Global warming is going to make the ocean noisier

Whale ‘songs’ are often heard in the SOFAR channel and scientists believe whales intentionally use the channel for long distance communication. (NOAA)
Whale ‘songs’ are often heard in the SOFAR channel and scientists believe whales intentionally use the channel for long distance communication. (NOAA)

Global warming is going to make the ocean noisier. So says Peter Hester and colleagues from the Monterey Bay Aquarium Research Institute.  Is that possible? And should we care? Yes to the first, and yes to the second – at least if you are a fish or marine mammal.

Global warming equals climate disruption

Most people think of it as global warming, but climate disruption is probably more appropriate. Scientists have long appreciated that the effects of rising global temperatures would ripple through the entire climate system leading to profound and widespread impacts. However, I did not anticipate that those ripples would include sound waves traveling though the ocean.

Sound wave basics

First let’s review some facts about sound. Sound travels as a wave – that’s why we use the term sound waves.  The number of times the peak or the trough of the wave passes a point in space is referred to as its frequency. The term Hertz (or Hz) is used to quantify this frequency. A sound wave at one Hz has a trough that passes by one time in a second; one with a frequency of 1000 Hz does so 1000 times in a second.

We humans hear sounds with different frequencies as different pitches. The extreme low end of the sounds we are able to hear have frequencies of about 1 Hz, the high notes clock in at about 20,000 Hz.

Sound waves in the ocean

Sound traveling though the ocean is quite different from sound traveling through the atmosphere. Water and the dissolved salts along with bubbles and particles make it harder for the sound waves to travel. The higher frequency of the sound, the faster it is absorbed and the shorter the distance it can travel; the lower the frequency, the farther it can travel.

In 1943, scientists Ewing and Worzel from the United States and Brekhovskikh from the Soviet Union independently discovered a horizontal layer of water that channels low frequency sound waves 1,000’s of miles across the ocean at a depth of about ½ – 1 mile (1 -2 km).  This channel or waveguide is referred to as thesound fixing and ranging (SOFAR) channel and carries sound with frequencies less than 1 Hz.

Importance of sound in oceans

Perhaps for this reason, marine mammals such as whales and some other fish (i.e., sharks) use low frequency sound to listen and even communicate. It is also the reason why scientists use low frequency sounds to monitor ocean temperatures in experiments such as the Acoustic Thermometry of Ocean Climate (ATOC) experiment. And it is also the reason why some marine biologists have been concerned that the addition of artificial low frequency sound to the ocean, either inadvertently by ocean ships or intentionally by ATOC may disrupt ocean life.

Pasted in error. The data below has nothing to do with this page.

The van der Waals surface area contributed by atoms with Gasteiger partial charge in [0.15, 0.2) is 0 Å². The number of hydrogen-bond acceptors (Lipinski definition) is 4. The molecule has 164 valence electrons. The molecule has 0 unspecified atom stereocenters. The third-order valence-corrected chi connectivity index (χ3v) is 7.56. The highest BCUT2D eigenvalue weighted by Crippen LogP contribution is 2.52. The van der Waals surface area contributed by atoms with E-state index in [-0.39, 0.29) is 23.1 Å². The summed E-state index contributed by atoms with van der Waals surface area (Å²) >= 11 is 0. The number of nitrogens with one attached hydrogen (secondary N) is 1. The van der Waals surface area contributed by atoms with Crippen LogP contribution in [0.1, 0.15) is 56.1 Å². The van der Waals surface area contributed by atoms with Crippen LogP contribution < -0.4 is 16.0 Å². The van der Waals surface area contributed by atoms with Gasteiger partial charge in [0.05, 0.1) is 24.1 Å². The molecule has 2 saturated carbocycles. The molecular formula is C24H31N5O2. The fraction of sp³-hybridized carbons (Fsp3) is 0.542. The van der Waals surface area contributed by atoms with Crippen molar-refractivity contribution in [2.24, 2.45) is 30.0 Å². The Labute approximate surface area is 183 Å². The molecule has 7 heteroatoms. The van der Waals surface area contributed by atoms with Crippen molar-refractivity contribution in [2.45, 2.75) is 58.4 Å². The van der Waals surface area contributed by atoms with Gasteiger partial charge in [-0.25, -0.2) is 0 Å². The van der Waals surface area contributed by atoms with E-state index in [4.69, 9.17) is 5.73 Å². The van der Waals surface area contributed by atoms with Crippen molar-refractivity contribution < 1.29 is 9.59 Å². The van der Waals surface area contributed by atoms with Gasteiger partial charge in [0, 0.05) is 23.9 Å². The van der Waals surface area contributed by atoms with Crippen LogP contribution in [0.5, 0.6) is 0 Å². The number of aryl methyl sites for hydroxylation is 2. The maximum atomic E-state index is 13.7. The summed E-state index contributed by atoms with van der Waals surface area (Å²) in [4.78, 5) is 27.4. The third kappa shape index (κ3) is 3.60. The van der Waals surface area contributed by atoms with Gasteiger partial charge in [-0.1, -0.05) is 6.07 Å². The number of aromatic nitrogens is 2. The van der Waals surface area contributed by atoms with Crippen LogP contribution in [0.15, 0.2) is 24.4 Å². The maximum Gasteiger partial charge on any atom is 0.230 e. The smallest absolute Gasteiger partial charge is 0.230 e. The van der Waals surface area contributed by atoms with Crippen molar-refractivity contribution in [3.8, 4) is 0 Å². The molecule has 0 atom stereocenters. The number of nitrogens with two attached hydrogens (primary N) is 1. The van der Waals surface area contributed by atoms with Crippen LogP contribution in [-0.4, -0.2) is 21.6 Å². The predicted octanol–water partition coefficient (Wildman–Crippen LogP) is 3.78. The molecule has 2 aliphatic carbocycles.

How global warming makes more noise

To this mix, we now add the work of Peter Hester and colleagues published in Geophysical Research Letters.  It has been known that changes in the acidity (or pH) or seawater affects the propagation of low frequency sound. As acidity increases, the farther low frequency sound travels. They find that global warming will increase ocean acidity in two ways:

1.    A portion of the carbon dioxide we emit each year from burning fossil fuels and forests ends up dissolving in the ocean. When carbon dioxide dissolves in the ocean it acidifies the ocean.
2.    As the globe warms, ocean mixing decreases and this leads to more efficient breakdown of dead organic matter in the deep ocean and this in turn leads to the generation of additional acidity.

Hester and colleagues estimate that the propagation of low frequency sound has already been enhanced by as much as 10% or more and by mid-century the enhancement will exceed 20% on average.


So the ocean is getting to be a noisier place at the low frequency end of the sound spectrum. For some that’s a good thing – it’s going to be easier to communicate across the ocean, and it’s going to probably be harder for boats such as submarines to hide. For scientists, this change might afford new and improved ways to study the ocean. But for fish and marine mammals, it could prove to be just a whole lot of static or worse. We don’t know how much worse.



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